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Demystifying Math 55

By Anastasia Yefremova Few undergraduate level classes have the distinction of nation-wide recognition that Harvard University’s Math 55 has. Officially comprised of Mathematics 55A “Studies...
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< 2022 >
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  • CMSA EVENT: CMSA Quantum Matter in Mathematics and Physics
    10:30 AM-12:30 PM
    July 7, 2022

    Kenichi Konishi will cover both Part I and Part II from 10:30am – 12:30pm.

    Part I: Anomalies, dynamics and phases in strongly-coupled chiral gauge theories: recent developments

    After many years of efforts, still very little is known today about the physics of strongly-coupled chiral gauge theories in four dimensions, in spite of an important role they might play in the physics of fundamental interactions beyond the standard  SU(3)xSU(2)xU(1) model. This is in stark contrast with the vectorlike gauge theories for which we have many solid results, thanks to some exact theorems, to the lattice simulation studies, to the Seiberg-Witten exact solution of N=2 supersymmetric gauge theories, and last, but not the least, to the real-world strong-interaction phenomenology and experimental tests of Quantum Chromodynamics. 

    The purpose of this seminar is to discuss the results of our recent efforts to improve the understanding of the strongly-coupled chiral gauge theories. Among the main tools of analysis are the consideration of anomalies.  We use both the conventional ’t Hooft anomaly-matching ideas, and new, more stringent constraints coming from the generalized anomalies involving some higher-form symmetries.  Also, the so-called strong anomalies, little considered in the context of chiral gage theories, are found to carry significant implications.  

     As the playground we study several classes of SU(N) gauge theories, the so-called Bars-Yankielowicz models, the generalized Georgi-Glashow models, as well as a few other simple theories with the fermions in complex, anomaly-free  representations of the color SU(N).  

     Color-flavor-locked dynamical Higgs phase and dynamical Abelianization, emerge, among others, as two particularly interesting possible phases the system can flow into in the infrared, depending on the matter fermion content of the model.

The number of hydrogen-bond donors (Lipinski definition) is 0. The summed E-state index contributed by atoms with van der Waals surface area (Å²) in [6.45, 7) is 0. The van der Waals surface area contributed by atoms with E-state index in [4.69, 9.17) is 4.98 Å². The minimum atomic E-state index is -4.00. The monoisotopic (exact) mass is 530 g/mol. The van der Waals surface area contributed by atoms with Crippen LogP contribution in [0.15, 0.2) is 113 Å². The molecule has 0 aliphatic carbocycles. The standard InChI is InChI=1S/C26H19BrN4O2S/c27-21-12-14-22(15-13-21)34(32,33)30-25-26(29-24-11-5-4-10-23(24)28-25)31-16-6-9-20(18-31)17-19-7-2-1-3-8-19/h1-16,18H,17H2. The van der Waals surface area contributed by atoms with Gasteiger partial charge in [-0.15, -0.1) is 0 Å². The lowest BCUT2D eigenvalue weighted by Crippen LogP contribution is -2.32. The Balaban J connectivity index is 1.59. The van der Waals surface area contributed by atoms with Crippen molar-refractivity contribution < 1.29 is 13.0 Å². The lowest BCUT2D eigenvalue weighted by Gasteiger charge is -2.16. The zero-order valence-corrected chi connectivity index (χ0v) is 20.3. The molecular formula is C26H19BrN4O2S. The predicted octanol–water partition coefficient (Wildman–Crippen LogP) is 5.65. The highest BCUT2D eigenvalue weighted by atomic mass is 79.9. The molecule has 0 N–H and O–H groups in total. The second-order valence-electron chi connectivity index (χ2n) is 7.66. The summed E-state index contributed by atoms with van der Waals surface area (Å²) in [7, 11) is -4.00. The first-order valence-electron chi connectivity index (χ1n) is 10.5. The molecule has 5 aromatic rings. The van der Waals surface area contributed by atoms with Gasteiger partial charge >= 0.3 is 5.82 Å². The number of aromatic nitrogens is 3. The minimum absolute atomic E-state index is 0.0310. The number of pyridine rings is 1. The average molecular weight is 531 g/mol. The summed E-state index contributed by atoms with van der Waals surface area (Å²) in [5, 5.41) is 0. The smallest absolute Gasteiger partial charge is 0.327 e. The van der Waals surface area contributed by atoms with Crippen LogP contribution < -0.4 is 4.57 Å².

Part II: Quantum fluctuations, particles and entanglements: towards the solution of the Quantum Measurement Problem

    The quantum measurement problems are revisited from a new perspective.  One of the main ideas of this work is that the basic entities of our world are various types of particles, elementary or composite. It follows that  each elementary process, hence each measurement process at its core, is a spacetime, pointlike, event. 

    Another key idea is that, when a  microsystem  $\psi$  gets into contact with the experimental device,  factorization of $\psi$ rapidly fails and entangled mixed states appear.

    The wave functions for the microsystem-apparatus coupled systems for different measurement outcomes then lack overlapping spacetime support. It means that  the aftermath of each measurement is a single term in the sum: the fact  sometimes perceived as the “wave-function collapse”. 

    Our discussion leading to a diagonal density matrix shows how the information encoded in the wave function gets transcribed, via entanglement with the experimental device and environment, into the relative frequencies for various experimental results.   

    These results represent new, significant steps towards filling in the logical gaps in the standard interpretation based on Born’s rule, replacing it with a more natural one. Accepting objective reality of quantum fluctuations, independent of any experiments, and independently of human presence, one renounces for good  the idea that in a fundamental, complete theory of Nature the result of each single experiment must necessarily be predictable. 

    A few well-known puzzles such as the Schr\”odinger cat conundrum and the EPR paradox will be briefly revisited: they can all be naturally explained away. 


    For more information on how to join, please see: https://cmsa.fas.harvard.edu/quantum-matter-seminar/

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  • CMSA EVENT: CMSA Interdisciplinary Science Seminar: Topological and geometrical aspects of spinors in insulating crystals
    9:00 AM-10:00 AM
    July 14, 2022

    Introducing internal degrees of freedom in the description of crystalline insulators has led to a myriad of theoretical and experimental advances. Of particular interest are the effects of periodic perturbations, either in time or space, as they considerably enrich the variety of electronic responses. Here, we present a semiclassical approach to transport and accumulation of general spinor degrees of freedom in adiabatically driven, weakly inhomogeneous crystals of dimensions one, two and three under external electromagnetic fields. Our approach shows that spatio-temporal modulations of the system induce a spinor current and density that is related to geometrical and topological objects — the spinor-Chern fluxes and numbers — defined over the higher-dimensional phase-space of the system, i.e., its combined momentum-position-time coordinates.

     

    The results are available here: https://arxiv.org/abs/2203.14902


    Bio: Ioannis Petrides is a postdoctoral fellow at the School of Engineering and Applied Sciences at Harvard University. He received his Ph.D. from the Institute for Theoretical Physics at ETH Zurich. His research focuses on the topological and geometrical aspects of condensed matter system

     

    For information on how to join, please see:  https://cmsa.fas.harvard.edu/seminars-and-colloquium/

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  • CMSA EVENT: CMSA Interdisciplinary Science Seminar: Infants’ sensory-motor cortices undergo microstructural tissue growth coupled with myelination
    9:00 AM-10:00 AM
    July 21, 2022